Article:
A Forgotten Corner in Cancer Immunotherapy: The Role of Lipids

Yang Yu, Lei Gao, Yunpeng Wang, Bo Xu, Ewetse Paul Maswikiti, Haiyuan Li, Peng Zheng, Pengxian Tao, Lin Xiang, Baohong Gu, Alexandra Lucas, Hao Chen

Research output: Contribution to journalReview articlepeer-review

10 Scopus citations


In the past decade, cancer immunotherapy has achieved great success owing to the unravelling of unknown molecular forces in cancer immunity. However, it is critical that we address the limitations of current immunotherapy, including immune-related adverse events and drug resistance, and further enhance current immunotherapy. Lipids are reported to play important roles in modulating immune responses in cancer. Cancer cells use lipids to support their aggressive behaviour and allow immune evasion. Metabolic reprogramming of cancer cells destroys the equilibrium between lipid anabolism and catabolism, resulting in lipid accumulation within the tumour microenvironment (TME). Consequently, ubiquitous lipids, mainly fatty acids, within the TME can impact the function and phenotype of infiltrating immune cells. Determining the complex roles of lipids and their interactions with the TME will provide new insight for improving anti-tumour immune responses by targeting lipids. Herein, we present a review of recent literature that has demonstrated how lipid metabolism reprogramming occurs in cancer cells and influences cancer immunity. We also summarise the potential for lipid-based clinical translation to modify immune treatment.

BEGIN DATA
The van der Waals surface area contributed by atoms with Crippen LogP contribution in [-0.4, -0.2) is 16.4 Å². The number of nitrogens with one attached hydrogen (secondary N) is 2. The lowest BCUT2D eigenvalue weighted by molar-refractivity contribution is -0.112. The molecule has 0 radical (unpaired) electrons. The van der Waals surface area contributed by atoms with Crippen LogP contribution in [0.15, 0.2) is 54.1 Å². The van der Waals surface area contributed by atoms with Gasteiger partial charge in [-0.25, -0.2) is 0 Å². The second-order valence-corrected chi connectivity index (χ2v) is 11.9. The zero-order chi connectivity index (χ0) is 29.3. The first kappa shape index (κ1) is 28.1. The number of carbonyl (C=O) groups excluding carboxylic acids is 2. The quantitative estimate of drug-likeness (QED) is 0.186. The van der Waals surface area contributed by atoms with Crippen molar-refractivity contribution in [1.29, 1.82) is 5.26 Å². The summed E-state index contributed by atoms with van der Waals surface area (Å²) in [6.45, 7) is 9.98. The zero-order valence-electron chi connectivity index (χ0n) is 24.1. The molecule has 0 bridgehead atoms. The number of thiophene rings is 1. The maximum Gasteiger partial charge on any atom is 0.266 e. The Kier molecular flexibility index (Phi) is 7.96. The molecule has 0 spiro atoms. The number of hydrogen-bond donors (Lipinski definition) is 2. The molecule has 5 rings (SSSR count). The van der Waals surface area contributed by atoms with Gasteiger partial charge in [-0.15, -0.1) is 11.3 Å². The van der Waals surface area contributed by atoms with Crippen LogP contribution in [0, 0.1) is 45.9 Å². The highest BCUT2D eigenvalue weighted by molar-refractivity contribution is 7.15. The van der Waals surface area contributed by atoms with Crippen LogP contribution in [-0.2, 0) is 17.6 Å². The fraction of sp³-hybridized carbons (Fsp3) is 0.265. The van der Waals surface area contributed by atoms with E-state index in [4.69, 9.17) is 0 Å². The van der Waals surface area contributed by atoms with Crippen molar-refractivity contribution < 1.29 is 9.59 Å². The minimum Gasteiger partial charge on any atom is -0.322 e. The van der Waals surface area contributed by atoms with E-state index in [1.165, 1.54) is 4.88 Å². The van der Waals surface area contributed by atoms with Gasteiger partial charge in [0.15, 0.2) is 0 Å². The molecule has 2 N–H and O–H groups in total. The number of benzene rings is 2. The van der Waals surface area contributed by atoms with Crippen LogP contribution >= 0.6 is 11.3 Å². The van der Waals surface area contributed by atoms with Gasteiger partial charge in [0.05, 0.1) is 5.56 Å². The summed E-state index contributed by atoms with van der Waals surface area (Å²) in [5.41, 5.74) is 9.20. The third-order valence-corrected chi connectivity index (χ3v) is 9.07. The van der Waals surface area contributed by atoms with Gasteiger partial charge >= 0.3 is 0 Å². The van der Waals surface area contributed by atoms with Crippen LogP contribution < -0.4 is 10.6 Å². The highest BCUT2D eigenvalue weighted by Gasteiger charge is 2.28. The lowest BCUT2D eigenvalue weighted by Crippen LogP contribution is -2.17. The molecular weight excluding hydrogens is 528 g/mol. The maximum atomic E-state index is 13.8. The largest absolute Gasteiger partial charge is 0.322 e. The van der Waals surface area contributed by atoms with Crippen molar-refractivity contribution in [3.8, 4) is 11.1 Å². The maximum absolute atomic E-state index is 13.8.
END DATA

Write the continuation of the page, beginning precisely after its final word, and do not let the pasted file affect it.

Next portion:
Original languageEnglish (US)
Article number751086
JournalFrontiers in Oncology
StatePublished - Oct 14 2021


  • fatty acids
  • immune evasion
  • immunotherapy
  • lipids
  • tumour microenvironment

ASJC Scopus subject areas

  • Oncology
  • Cancer Research


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